Red Bull Says Vettel’s F-1 Success Won’t Scare Away TV Audience
Red Bull isn’t worried about Formula One becoming a turnoff for fans after Sebastian Vettel won a fourth straight title, manager Christian Horner said.
Vettel was jeered at races in Belgium, Italy and Singapore, and average television audiences have declined 5.4 percent in his native Germany this season, according to RTL Group SA (RRTL)’s German unit. His team, bankrolled by billionaire Dietrich Mateschitz’s energy drink maker Red Bull GmbH, has won 47 out of 165 races since entering the series in 2005.
“From a selfish team point of view the more boring and the more races that we can win the better,” Red Bull team principal Horner said in Sao Paulo, just before Vettel won a ninth straight race. “But of course we need to compete, we want competition.”
Formula One, which gets about one-third of its $1.4 billion annual income from television rights, risks “killing the show” should Red Bull continue dominating, according to Lotus team manager Eric Boullier. Lotus was fourth of 11 teams in the constructors’ championship, 281 points behind Red Bull.
Germany’s RTL network said in an e-mail its average race viewership dropped to 5.28 million because of falling audiences in the last three races after Vettel clinched the title early. In Spain, the average race audience on Antena 3 television plunged by 49 percent to 3.4 million in the last four races, compared with last year, according to the Madrid-based As newspaper.
Last year, Vettel clinched the title in the final race, fighting back the challenge of Ferrari’s Spanish driver Fernando Alonso.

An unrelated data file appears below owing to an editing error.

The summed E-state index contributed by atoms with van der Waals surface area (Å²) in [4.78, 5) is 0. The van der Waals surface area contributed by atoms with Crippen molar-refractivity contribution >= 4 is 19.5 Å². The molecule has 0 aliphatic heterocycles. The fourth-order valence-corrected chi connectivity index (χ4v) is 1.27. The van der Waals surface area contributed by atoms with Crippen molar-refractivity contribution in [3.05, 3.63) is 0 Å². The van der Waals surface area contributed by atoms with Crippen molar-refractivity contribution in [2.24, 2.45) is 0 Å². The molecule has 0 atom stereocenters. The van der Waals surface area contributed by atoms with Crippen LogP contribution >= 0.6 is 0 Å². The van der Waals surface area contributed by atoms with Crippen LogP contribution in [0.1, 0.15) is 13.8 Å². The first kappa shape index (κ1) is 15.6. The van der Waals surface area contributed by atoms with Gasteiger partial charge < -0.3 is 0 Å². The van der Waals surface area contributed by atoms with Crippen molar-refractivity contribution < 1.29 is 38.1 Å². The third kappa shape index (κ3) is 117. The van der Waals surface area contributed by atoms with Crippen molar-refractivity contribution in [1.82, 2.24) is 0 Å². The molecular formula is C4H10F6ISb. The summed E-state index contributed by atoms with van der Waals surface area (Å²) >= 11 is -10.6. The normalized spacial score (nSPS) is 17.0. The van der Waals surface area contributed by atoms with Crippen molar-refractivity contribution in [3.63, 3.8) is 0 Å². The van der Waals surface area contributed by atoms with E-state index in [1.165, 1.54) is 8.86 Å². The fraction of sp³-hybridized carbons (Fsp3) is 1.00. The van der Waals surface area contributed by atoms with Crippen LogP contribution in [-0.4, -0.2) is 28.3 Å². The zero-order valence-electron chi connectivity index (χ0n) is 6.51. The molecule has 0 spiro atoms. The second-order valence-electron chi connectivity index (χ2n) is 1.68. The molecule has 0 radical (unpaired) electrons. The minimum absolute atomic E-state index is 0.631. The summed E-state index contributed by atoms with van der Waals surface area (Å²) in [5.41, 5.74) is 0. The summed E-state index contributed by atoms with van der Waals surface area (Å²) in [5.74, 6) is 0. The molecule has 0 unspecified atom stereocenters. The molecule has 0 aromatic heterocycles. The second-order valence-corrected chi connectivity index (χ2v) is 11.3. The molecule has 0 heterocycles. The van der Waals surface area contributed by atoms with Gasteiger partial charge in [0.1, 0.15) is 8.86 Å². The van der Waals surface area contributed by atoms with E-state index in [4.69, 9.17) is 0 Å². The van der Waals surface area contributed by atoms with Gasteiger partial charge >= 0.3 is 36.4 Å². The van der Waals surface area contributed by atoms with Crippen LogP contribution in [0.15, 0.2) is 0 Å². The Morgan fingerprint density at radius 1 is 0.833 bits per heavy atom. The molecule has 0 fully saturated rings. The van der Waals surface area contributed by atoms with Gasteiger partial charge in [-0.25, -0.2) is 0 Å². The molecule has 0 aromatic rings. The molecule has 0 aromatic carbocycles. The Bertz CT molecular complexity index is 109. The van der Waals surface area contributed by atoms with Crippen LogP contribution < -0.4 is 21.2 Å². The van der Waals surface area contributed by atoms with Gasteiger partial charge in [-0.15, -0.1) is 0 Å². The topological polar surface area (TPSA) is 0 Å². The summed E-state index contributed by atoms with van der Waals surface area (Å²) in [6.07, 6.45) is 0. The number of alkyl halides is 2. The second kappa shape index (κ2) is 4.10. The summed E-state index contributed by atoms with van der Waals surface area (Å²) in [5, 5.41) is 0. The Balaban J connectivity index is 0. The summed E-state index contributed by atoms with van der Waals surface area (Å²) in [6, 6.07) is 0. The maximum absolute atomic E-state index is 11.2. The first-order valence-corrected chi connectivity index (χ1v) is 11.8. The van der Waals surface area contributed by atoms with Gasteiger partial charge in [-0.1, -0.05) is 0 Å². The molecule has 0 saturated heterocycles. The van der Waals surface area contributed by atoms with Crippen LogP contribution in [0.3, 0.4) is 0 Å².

Formula One has maintained a steady global race audience of about 50 million over the past decade, outperforming other sports including tennis, according to Kevin Alavy, managing director of New York-based Mediabrands’s Futures Sport + Entertainment.
The British Broadcasting Corp., which shares race broadcasts with British Sky Broadcasting Group Plc, said its cumulative viewership for people watching its Formula One coverage for 15 minutes or more this season increased by 1.4 million to 28 million.
The series has struggled to win new fans outside its European heartland. It had falling television audiences in China, Russia and the U.S. last season, according to an internal Formula One broadcast report.
McLaren manager Martin Whitmarsh, whose team has been in Formula One since 1966, said Red Bull’s arrival has “distorted the sport” because of its level of spending. He said a claim by Horner that his team isn’t the biggest spender in Formula One is misleading.
“You’ll see that’s just rubbish but everyone knows that and they know it as well,” said McLaren, which had a full-year loss of 3.1 million pounds ($5.1 million) on sales of 165.8 million pounds through the end of 2012.
Red Bull Technology Ltd., a company that designs and manufactures the championship-winning car, had sales of 231.9 million pounds and costs of 201.3 million pounds through the end of 2012. Red Bull Racing Ltd., a subsidiary that manages the team, had sales of 176.3 million pounds and costs of 170.3 million pounds.
“I can see why people get perhaps frustrated with it but I think that the racing has been very good,” Horner said. “The fastest way to become unpopular is to start winning. And we’ve done a lot of winning the last few years. It’s inevitable that doesn’t sit too comfy with some teams.”
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